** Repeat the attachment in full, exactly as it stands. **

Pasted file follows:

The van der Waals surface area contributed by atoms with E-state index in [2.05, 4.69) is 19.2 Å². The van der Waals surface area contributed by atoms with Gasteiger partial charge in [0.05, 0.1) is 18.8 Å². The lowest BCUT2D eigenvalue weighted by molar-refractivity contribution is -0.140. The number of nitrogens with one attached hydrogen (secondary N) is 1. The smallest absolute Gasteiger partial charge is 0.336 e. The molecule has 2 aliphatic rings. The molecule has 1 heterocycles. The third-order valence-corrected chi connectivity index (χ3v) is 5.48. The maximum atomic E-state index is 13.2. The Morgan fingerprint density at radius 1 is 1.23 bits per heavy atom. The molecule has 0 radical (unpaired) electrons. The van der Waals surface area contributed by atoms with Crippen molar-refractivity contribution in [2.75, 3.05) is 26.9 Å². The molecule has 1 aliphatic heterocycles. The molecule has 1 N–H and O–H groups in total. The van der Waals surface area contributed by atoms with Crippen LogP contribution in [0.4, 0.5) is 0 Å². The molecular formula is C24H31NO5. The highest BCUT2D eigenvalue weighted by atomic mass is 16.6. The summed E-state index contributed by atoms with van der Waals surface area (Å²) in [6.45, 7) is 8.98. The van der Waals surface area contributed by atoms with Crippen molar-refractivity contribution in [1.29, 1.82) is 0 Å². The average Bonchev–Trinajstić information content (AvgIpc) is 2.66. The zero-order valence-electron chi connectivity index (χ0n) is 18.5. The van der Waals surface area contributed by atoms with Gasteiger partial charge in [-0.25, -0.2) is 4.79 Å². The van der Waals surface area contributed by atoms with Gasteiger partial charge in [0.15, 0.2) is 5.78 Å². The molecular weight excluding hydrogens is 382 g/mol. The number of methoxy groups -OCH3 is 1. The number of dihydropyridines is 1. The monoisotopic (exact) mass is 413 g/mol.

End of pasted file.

The van der Waals surface area contributed by atoms with E-state index in [2.05, 4.69) is 19.2 Å². The van der Waals surface area contributed by atoms with Gasteiger partial charge in [0.05, 0.1) is 18.8 Å². The lowest BCUT2D eigenvalue weighted by molar-refractivity contribution is -0.140. The number of nitrogens with one attached hydrogen (secondary N) is 1. The smallest absolute Gasteiger partial charge is 0.336 e. The molecule has 2 aliphatic rings. The molecule has 1 heterocycles. The third-order valence-corrected chi connectivity index (χ3v) is 5.48. The maximum atomic E-state index is 13.2. The Morgan fingerprint density at radius 1 is 1.23 bits per heavy atom. The molecule has 0 radical (unpaired) electrons. The van der Waals surface area contributed by atoms with Crippen molar-refractivity contribution in [2.75, 3.05) is 26.9 Å². The molecule has 1 aliphatic heterocycles. The molecule has 1 N–H and O–H groups in total. The van der Waals surface area contributed by atoms with Crippen LogP contribution in [0.4, 0.5) is 0 Å². The molecular formula is C24H31NO5. The highest BCUT2D eigenvalue weighted by atomic mass is 16.6. The summed E-state index contributed by atoms with van der Waals surface area (Å²) in [6.45, 7) is 8.98. The van der Waals surface area contributed by atoms with Crippen molar-refractivity contribution in [1.29, 1.82) is 0 Å². The average Bonchev–Trinajstić information content (AvgIpc) is 2.66. The zero-order valence-electron chi connectivity index (χ0n) is 18.5. The van der Waals surface area contributed by atoms with Gasteiger partial charge in [-0.25, -0.2) is 4.79 Å². The van der Waals surface area contributed by atoms with Gasteiger partial charge in [0.15, 0.2) is 5.78 Å². The molecular weight excluding hydrogens is 382 g/mol. The number of methoxy groups -OCH3 is 1. The number of dihydropyridines is 1. The monoisotopic (exact) mass is 413 g/mol.